CAMP FOSTER, Okinawa — Marine Corps Commandant Gen. James Conway wrapped up a 10-day trip to the Far East with a three-day visit to his Marines and sailors on Okinawa.

While on Okinawa, he held a series of “town-hall meetings,” thanking troops for what they do and listening to their cares and concerns.

As important as it was to meet with his officials in South Korea and to scope out possible sites on the islands of Tinian and Saipan as potential training venues for the expected move of 8,000 Marines from Okinawa to Guam by 2014, Conway said mingling with his Marines and sailors was, perhaps, the highlight of his trip.

At the end of a busy day Friday evening, he stopped to talk with Stars and Stripes.

Q: What message are you bringing to your Marines and sailors in Japan?

A: First of all, it’s a message of thanks just in terms of what these great young Marines and all Marines and all sorts in between are doing out here in defense of the country and representing our nation’s interests and frankly being able to execute a war plan, conducting a theater engagement that the combatant commander wants to do, and just being ambassadors in uniform.

Q: What’s been your reaction to the troops here on the island?

A: I’ve been really pleased. They had some very good questions that indicate to me that they’re staying abreast of current events, that they’ve read into some of the situations that they might face in the region. The sergeant major and I have conducted eight or nine town halls now, and we are routinely impressed with the quality of the questions.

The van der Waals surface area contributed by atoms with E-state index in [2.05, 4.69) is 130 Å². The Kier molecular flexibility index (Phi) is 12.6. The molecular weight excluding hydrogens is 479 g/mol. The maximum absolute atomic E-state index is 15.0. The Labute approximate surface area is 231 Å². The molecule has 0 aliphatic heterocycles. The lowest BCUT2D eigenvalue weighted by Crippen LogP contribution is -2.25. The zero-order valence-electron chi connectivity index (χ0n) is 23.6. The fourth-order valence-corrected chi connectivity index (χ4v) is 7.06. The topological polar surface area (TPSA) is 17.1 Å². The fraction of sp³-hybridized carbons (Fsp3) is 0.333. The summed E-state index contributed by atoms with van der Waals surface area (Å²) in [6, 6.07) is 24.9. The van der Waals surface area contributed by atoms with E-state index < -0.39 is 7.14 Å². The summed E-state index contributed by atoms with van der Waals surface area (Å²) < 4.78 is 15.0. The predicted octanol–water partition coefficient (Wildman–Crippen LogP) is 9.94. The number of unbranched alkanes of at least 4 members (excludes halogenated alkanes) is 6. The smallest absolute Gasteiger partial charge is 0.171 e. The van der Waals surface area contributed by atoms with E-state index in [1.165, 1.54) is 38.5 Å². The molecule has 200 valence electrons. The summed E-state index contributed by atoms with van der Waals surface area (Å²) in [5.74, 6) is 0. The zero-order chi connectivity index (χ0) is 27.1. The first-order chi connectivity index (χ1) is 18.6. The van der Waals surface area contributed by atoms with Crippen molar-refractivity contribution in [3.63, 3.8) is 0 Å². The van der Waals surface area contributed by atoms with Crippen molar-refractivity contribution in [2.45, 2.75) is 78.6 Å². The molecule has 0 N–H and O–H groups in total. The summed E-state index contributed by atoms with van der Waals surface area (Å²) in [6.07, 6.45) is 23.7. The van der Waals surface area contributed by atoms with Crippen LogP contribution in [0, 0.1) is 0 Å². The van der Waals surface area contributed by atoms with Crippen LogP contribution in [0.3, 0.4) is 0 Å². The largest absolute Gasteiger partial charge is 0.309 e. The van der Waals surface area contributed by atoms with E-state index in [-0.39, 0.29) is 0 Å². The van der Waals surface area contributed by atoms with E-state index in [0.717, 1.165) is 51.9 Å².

Q: There’s been some confusion concerning exactly how many Marines now stationed in Okinawa will be transferred to Guam and how many will move to Hawaii. What are the current plans? Is the realignment of Marines in the Pacific on track?

A: We have a basic plan. And at this point we are planning for, we are negotiating against and we are doing an environmental study associated with the basic plan. So, if there are changes to be made to the plan either on the part of the Japanese government or the part of the U.S. government, I think those will be negotiated by the people that have been pretty much involved with the thing from the outset. It’s premature to talk about any adjustments to the plan. To this point, the original plan is still in effect.

Q: So, will any Marines be moving to Hawaii?

A: At this point the answer is no, because at this point no adjustment to the plan has been approved.

Q: A lot was said several months ago about the Marines being better trained and suited for Afghanistan rather than Iraq duty. Are there any plans — or would you like to see plans — to shift the focus of the Corps to Afghanistan?

A: Right now we’ve got about 26,000 Marines that are in Iraq. We’ve had a pretty tough last 24 hours. We lost a battalion commander, a captain and a corporal and a couple of other Marines. But that really represents the exception of what we’re seeing these days.

The province has really settled out significantly since the Sunni tribes have come to our side and helped us against the al-Qaida. So attacks are way down, and we’re very much into building the Iraq security forces and helping them with the political situation as much as we can. (And we’re) certainly helping out with the economic situation by trying to bring business into the province. We’re doing those things because it’s the mission at hand. But those types of things are not traditionally what a Marine expeditionary force should be expected to do.